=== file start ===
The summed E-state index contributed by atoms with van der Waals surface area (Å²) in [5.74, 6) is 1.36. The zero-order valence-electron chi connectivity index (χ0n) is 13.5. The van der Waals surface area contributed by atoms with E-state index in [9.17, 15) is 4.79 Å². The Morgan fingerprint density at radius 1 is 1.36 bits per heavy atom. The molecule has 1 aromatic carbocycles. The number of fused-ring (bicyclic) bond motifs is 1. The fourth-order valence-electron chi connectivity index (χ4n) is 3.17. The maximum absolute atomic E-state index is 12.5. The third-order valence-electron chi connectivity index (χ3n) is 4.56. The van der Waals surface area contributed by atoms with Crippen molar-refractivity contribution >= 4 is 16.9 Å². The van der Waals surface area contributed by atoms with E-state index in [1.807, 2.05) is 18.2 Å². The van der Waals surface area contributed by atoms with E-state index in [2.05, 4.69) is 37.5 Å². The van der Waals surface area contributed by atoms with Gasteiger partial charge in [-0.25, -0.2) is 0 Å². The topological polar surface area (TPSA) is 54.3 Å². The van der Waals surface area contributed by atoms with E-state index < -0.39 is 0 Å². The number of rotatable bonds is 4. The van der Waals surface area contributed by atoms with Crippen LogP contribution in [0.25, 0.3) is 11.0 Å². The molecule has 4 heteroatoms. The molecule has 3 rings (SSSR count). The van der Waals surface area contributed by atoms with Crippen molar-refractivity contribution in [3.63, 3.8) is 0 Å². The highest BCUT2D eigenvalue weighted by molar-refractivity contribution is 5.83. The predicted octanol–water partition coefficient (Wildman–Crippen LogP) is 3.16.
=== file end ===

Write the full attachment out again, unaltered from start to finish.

The summed E-state index contributed by atoms with van der Waals surface area (Å²) in [5.74, 6) is 1.36. The zero-order valence-electron chi connectivity index (χ0n) is 13.5. The van der Waals surface area contributed by atoms with E-state index in [9.17, 15) is 4.79 Å². The Morgan fingerprint density at radius 1 is 1.36 bits per heavy atom. The molecule has 1 aromatic carbocycles. The number of fused-ring (bicyclic) bond motifs is 1. The fourth-order valence-electron chi connectivity index (χ4n) is 3.17. The maximum absolute atomic E-state index is 12.5. The third-order valence-electron chi connectivity index (χ3n) is 4.56. The van der Waals surface area contributed by atoms with Crippen molar-refractivity contribution >= 4 is 16.9 Å². The van der Waals surface area contributed by atoms with E-state index in [1.807, 2.05) is 18.2 Å². The van der Waals surface area contributed by atoms with E-state index in [2.05, 4.69) is 37.5 Å². The van der Waals surface area contributed by atoms with Gasteiger partial charge in [-0.25, -0.2) is 0 Å². The topological polar surface area (TPSA) is 54.3 Å². The van der Waals surface area contributed by atoms with E-state index < -0.39 is 0 Å². The number of rotatable bonds is 4. The van der Waals surface area contributed by atoms with Crippen LogP contribution in [0.25, 0.3) is 11.0 Å². The molecule has 4 heteroatoms. The molecule has 3 rings (SSSR count). The van der Waals surface area contributed by atoms with Crippen molar-refractivity contribution in [3.63, 3.8) is 0 Å². The highest BCUT2D eigenvalue weighted by molar-refractivity contribution is 5.83. The predicted octanol–water partition coefficient (Wildman–Crippen LogP) is 3.16.